ITU: 6G Standardisation Ready ‘No Later Than 2030’

June 26, 2023

Written by Caio Castro

The International Telecommunication Union (ITU) plans to finish the initial 6G standardisation process “no later than the year 2030”, according to an official draft 6G framework. The ITU-R study group in charge of the document reached an agreement last week. It awaits adoption at the end of September.

“From March 2021 to June 2023, there were numerous adversities and challenges [in getting to the final version of the 6G vision],” HyoungJin Choi, the group chair, said in a social media post. “As 6G Vision Chair, I am happy to be able to share this honour with all of you. Also, I am happy to have been able to breathe with you over the past two years,” he added.

According to the timeline recommended by the study group, 6G spectrum might be identified at the World Radiocommunication Conferences (WRC) 23 and WRC-27. The document points out that deployments could happen before 2030 in some countries, including trial systems. This may well be a nod to assertions from countries such as South Korea that they plan to deploy 6G systems in 2028.

Many of the topics addressed are no surprise, but it is significant to have them included in the ITU’s first official document outlining the next generation of mobile connectivity. Priorities and trends referred to include sustainability, inclusive connectivity, preserving privacy and security. However, the document has been authored by the ITU-R, so the bulk of the framework’s focus is on radio demands, use cases and KPIs.

Several countries and associations contributed over the past two years of discussions. They include IAFI (India’s body for ITU engagement), the High-Altitude Platform Station (HAPS) Alliance, the Wireless World Research Forum (WWRF), and others.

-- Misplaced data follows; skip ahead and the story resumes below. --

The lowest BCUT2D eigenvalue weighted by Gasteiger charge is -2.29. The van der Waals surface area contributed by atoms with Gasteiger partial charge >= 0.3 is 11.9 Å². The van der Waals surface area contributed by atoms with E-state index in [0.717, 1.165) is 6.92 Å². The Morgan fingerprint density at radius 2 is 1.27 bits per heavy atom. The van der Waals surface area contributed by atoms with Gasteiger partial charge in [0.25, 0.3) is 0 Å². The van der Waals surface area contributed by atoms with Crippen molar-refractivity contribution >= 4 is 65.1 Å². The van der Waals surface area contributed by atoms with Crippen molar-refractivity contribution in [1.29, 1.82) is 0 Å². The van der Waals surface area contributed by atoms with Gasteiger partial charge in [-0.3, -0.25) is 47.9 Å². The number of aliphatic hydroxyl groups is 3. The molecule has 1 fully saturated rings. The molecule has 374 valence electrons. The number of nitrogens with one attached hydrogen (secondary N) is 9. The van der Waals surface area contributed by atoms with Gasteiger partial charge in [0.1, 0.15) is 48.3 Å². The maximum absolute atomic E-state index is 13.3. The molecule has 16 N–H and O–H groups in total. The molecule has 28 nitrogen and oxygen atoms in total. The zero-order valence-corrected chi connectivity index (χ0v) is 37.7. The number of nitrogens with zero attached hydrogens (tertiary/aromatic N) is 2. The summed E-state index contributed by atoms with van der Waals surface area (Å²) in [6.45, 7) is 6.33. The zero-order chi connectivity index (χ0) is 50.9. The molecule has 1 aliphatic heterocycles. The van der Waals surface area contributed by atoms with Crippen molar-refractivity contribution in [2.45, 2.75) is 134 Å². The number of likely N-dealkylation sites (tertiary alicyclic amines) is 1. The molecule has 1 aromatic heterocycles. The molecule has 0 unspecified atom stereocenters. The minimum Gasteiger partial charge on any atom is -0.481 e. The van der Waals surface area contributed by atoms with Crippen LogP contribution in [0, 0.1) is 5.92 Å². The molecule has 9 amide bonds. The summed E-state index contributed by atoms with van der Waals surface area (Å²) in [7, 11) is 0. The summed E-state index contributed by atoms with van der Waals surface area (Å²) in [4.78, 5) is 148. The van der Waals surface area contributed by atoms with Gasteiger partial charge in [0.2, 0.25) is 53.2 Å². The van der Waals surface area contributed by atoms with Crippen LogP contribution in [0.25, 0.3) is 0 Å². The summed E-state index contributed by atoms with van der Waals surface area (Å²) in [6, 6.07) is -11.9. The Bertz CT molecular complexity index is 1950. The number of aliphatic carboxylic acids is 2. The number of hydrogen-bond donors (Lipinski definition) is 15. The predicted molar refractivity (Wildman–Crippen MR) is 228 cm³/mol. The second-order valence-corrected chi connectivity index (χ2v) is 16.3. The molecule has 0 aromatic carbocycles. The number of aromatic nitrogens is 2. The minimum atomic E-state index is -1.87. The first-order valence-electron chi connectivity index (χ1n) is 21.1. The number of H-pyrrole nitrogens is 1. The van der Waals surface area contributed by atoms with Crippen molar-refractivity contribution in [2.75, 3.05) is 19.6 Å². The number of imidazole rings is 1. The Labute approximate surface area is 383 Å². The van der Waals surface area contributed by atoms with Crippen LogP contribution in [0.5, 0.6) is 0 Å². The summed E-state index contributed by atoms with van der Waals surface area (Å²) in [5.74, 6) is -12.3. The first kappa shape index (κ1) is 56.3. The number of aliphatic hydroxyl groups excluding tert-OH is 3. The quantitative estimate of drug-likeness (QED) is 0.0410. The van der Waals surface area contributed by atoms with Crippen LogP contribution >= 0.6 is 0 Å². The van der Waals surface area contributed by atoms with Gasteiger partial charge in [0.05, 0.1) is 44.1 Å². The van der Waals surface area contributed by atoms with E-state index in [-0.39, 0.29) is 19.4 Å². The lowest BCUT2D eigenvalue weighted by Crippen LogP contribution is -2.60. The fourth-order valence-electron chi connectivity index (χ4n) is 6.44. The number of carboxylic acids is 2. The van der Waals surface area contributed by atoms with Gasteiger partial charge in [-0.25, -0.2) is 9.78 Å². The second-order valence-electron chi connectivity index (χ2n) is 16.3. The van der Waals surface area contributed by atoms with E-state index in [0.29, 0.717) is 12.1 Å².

Important note: Because the group sits under the terrestrial services department, non-terrestrial networks are considered officially out of scope of their approved framework. However, the document acknowledges repeatedly that non-terrestrial networks will need to play a key role in 6G delivery.

Terahertz and Other Ranges for 6G

The document highlights several areas for research and development of 6G, but spectrum might be among the least surprising ones.

Among the recommendations, the study group concluded that we need to “consider spectrum in higher frequency ranges above 92 GHz as a complement to the use of lower frequency bands.” More specifically, bands around 100 GHz, 140-160 GHz, 220-240 GHz, and around 300 GHz could potentially be candidates for further investigation.

However, the group suggests looking at other lower frequencies too, all the way down below 1 GHz.

According to the document, different use cases and scenarios will call for different ranges. Low bands will continue to be deployed for nationwide coverage. Mid bands will “provide a balance between wide area coverage and capacity.” The millimetre wave spectrum is also considered a candidate for use in 6G.

6G Capabilities

The document outlines 15 metrics or capabilities which are “estimated targets for research and investigation of IMT-2030.” Some of these are expansions upon 5G and others will be new.

The document goes on to comment that “These values may further depend on certain parameters and assumptions including, but not limited to, frequency range, bandwidth, and deployment scenario. Further these values for the capabilities apply only to some of the usage scenarios and may not be reached simultaneously in a specific usage scenario.”